William F. Cunningham

Partner - DuPage County Office
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William F. Cunningham – Recent Cases & News

June 2013

William Cunningham and Scott A. Herbert successfully defended four neonatologists in a medical malpractice lawsuit in Cook County. The minor plaintiff was born at 26 weeks weighing 940 grams. On day 15 of life, he was diagnosed with E. Coli Sepsis. Due to complications related to sepsis, he eventually required a below the knee amputation of his right leg. Plaintiff alleged that the minor developed sepsis and blood clots in his right leg because an umbilical artery catheter was kept in for 13 days and that it should have been removed after 5 days. Plaintiff also alleged that the Defendants failed to timely recognize and treat sepsis. Plaintiff further claimed that the sepsis contributed to the minor’s brain injury and that he would need 24/7 care for the rest of his life. Plaintiffs asked the jury to award between $27,000,000 and $37,000,000.

The defense contended that due to the minor’s worsening lung condition and a PDA that was not closing with medication, it was necessary to keep the umbilical artery catheter in place. Further, that the child’s sepsis was unrelated to the catheter and was timely diagnosed and treated. In addition, that any brain injury the minor had was due to prematurity and the fact that he needed resuscitation at birth.

After a three week trial, the jury returned a verdict in favor of all defendants after deliberating for approximately 4.5 hours.

June 2012

William Cunningham and Scott Herbert successfully defended an obstetrician in a medical malpractice lawsuit in DuPage County. The plaintiffs alleged that the defendant OB was professionally negligent for not performing a C-section when the fetal monitor strips showed evidence of fetal distress. In addition, the mother had a previous delivery complicated by shoulder dystocia. During the vaginal delivery, the defendant OB encountered a shoulder dystocia that required the use of multiple maneuvers to relieve it. Due to the prolonged dystocia, the newborn required extensive resuscitation after delivery. Plaintiffs alleged that as a result of the vaginal delivery, the minor sustained a permanent brachial plexus injury and a hypoxic brain injury that would require her to have specialized care for the rest of her life. The defense contended that there was nothing on the fetal monitor strips that required the defendant OB to abandon a vaginal trial of labor and proceed with a C-section. Further, that the plaintiff had an inherited learning disorder and did not have a hypoxic brain injury, as no imaging studies ever showed evidence of a brain injury. The Plaintiffs asked the jury to award $6,500,000 to $9,800,000.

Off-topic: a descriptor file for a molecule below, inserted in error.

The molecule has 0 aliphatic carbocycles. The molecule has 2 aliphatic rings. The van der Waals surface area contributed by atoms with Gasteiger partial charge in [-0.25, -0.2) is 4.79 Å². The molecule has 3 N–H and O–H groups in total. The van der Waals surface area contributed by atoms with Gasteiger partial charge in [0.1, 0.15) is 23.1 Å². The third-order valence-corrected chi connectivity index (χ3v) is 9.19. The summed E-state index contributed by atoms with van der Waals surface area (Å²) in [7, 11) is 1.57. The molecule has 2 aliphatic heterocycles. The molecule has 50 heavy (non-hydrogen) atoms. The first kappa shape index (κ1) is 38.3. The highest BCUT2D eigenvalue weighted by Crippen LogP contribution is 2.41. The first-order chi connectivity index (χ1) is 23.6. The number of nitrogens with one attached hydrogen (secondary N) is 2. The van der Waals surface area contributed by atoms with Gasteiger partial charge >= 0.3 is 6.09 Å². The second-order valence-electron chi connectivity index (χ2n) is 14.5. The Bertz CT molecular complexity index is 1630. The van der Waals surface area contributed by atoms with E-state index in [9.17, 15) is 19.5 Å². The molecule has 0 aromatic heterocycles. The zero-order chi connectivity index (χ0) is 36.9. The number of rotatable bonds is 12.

May 2012

William Cunningham and Scott Herbert successfully defended a general surgeon in a medical malpractice lawsuit in DuPage County. The plaintiff alleged that the defendant surgeon used an improper technique during a hernia repair surgery resulting in the development of an abdominal hematoma due to an injury to an artery. Following the development of the hematoma, plaintiff went into renal failure and required multiple hospitalizations. The defense contended that the hematoma was unrelated to the technique used by the surgeon and that it was due to a pre-existing bleeding disorder. After a two week trial, the jury only deliberated 1.5 hours before returning a verdict in favor of the defendant surgeon.

September 2011

Cunningham Meyer & Vedrine partners to moderate panels at CBA Medical Litigation Summit 2011

Along with other leaders in the medical malpractice arena, CMV partners William F. Cunningham and Michael R. Slovis will participate as moderators in the three-day educational program in Napa, California, September 11 -14, 2011. Bringing together insurers, judges, plaintiff counsel and defense attorneys at one summit conference under the mantle of the Chicago Bar Association, topics are planned to be timely and practical in their application to all attendees.

William F. Cunningham will moderate a panel on Avoiding Expert Witness Traps at Trial. With both plaintiff and defense attorneys from notable Chicago firms and the Honorable Thomas Hogan as panelists, Mr. Cunningham will have an opportunity to preside over a lively exchange of techniques and experiences.

Michael R. Slovis will moderate a panel on Handling the Effects of Popular Media and Social Media on a Jury. With Facebook, Twitter and other electronic media in the legal news daily, Mr. Slovis will preside over a distinguished five person panel that includes a representative from the State’s Attorney’s Office and the Honorable Clare McWilliams along with a social media researcher and plaintiff and defense counsel. The sharing of ideas from five different facets of the topic should be revealing to all.

July 2011

William F. Cunningham to speak at ACI 10th Annual Advanced Forum on Obstetric Malpractice at the Union League in Philadelphia presented by the American Conference Institute” Click for complete article

May 2011